The past two Wednesdays have been filled with moments that I still hesitate to spill a few words on, as I fear furthering harmful stereotypes and subtle prejudices that I find creeping into my own heart and mind. Yet, I desire this space to be filled with honest words that track the development of my life and mission in Pretoria, and thus I cautiously write on. I want the fumbling attempts of my life to inspire others to open up to their own stereotypes and prejudices, and walk on a journey of transformation with the Spirit.
Eight days ago I found myself leaving a fantastic meeting with Luc Kabongo of InnerChange South Africa, my Congolese friend and partner in mission out in Soshanguve. He looked at me strangely as I remarked that I parked near the Taxi Rank (a huge place where people catch taxi rides throughout the city), but kept walking to his car. I thought nothing of it, enjoying the late afternoon sun and spontaneously deciding to quickly walk to the Mabopane train station before the sun went down to see if I could ever use it for a photo shoot. In the middle of the Taxi Rank, with several hundred South African eyes wondering what an American redhead was doing in their township, the classic scenario plays out like I am a traveling tourist.
3 guys approach. How are you doing? Shaking hands, not letting go. Hand in my pocket. Cell phone passed to 2nd friend. Me stupidly realizing I am being jumped. Spontaneous grabbing of man’s arm in a vice-grip, growling to give my phone back. Right hand extends vice-grip to 2nd man and begins shaking them loose. What am I doing?!?! Phone drops to ground and guys scatter. I look up, shaking. What had just taken place? And then I realize the hundreds of eyes staring at me. Why am I alone? I rush back to the car, thankful I am safe, grateful that I have an opportunity to fix Maxie’s phone at all, which is slightly broken.
Cue yesterday morning. I open my bedroom door in the flat (we had just moved here as they have begun Pangani renovations) and see a neat pile of everything that was in my backpack (files, credit cards, passport, ids). Why the heck did Curtis dump my stuff out and use my bag without asking? Shaking off the weird feeling, I move on, only to find out upon Curtis returning from his morning run, that he had found my papers scattered near a wall on the edge of our property!
Suddenly, I understand that our dogs had been going crazy at roughly 3am last night for a reason! Someone had jumped onto the property, opened a window in our hall, and snagged my backpack which was stupidly left out by yet another rookie mistake (Contents lost were minor, but significant: small digital camera, a few MacBook accessories, a jump drive, the laptop backpack). Somehow God (or the dogs!) providentially made this thief drop all my important identification, as well as having me remove my large hard drive and laptop from this bag the evening before. Stunned and a bit shaken, I realized I immediately faced a choice yesterday morning:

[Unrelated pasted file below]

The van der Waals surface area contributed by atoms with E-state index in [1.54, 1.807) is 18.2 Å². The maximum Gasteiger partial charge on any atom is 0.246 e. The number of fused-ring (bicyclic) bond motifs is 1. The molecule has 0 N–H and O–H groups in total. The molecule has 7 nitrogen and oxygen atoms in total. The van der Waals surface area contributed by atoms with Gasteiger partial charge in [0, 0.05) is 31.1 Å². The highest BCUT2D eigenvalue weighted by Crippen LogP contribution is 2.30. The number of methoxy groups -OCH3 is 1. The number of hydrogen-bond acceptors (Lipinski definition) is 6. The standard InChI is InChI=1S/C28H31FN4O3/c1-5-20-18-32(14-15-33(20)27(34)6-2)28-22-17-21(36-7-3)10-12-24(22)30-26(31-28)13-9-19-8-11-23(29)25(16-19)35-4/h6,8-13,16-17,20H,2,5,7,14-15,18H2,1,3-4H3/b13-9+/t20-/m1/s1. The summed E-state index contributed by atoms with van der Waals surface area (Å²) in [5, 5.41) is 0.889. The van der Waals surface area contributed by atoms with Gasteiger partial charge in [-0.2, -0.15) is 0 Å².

Would I live as a victim, or embrace this setback as provision and safety from God in several profound ways?
I stewed for awhile, and frankly, yesterday was lost in a semi-funk regardless of my attempts to release my (relatively small) losses in light of a much more major incident (ID stolen, laptop gone, my safety compromised). Sarcastically, Maxie and Curtis welcomed me to South Africa, and essentially gave me permission to confirm every stereotype that exists about this part of the world (high crime, violence, no respecting of personal property, let alone the more ‘racist’ stereotypes about Africans as thieves, etc), at least for the day.
But I realized something profound about my desire to at least not stew TOO long. I am not a victim, at least in the true etymology and meaning of the word. The dictionary on my laptop defines victim in the following manner, which I find provocative:
victim |ˈviktəm|(noun): a person harmed, injured, or killed as a result of a crime, accident, or other event or action.
Suddenly a rash of thoughts came flooding into my mind, and I realized this: I live many moments each week with a victimized mentality, and I am not a victim, although I sure find comfort at times in its mentality.
I want to complain. I want to scheme. I want to find my stuff. I want to feel safe (this, is a legitimate right, although I do feel safe here!).
I want to fight the stereotypes of South Africans as violent thieves (the vast majority are some of the most generous, friendly people imaginable!). I want to release my possessions as luxurious gifts God has given me. I want to live in gratitude and freedom, not as a victim.
And Mom: I am safe. Stop worrying!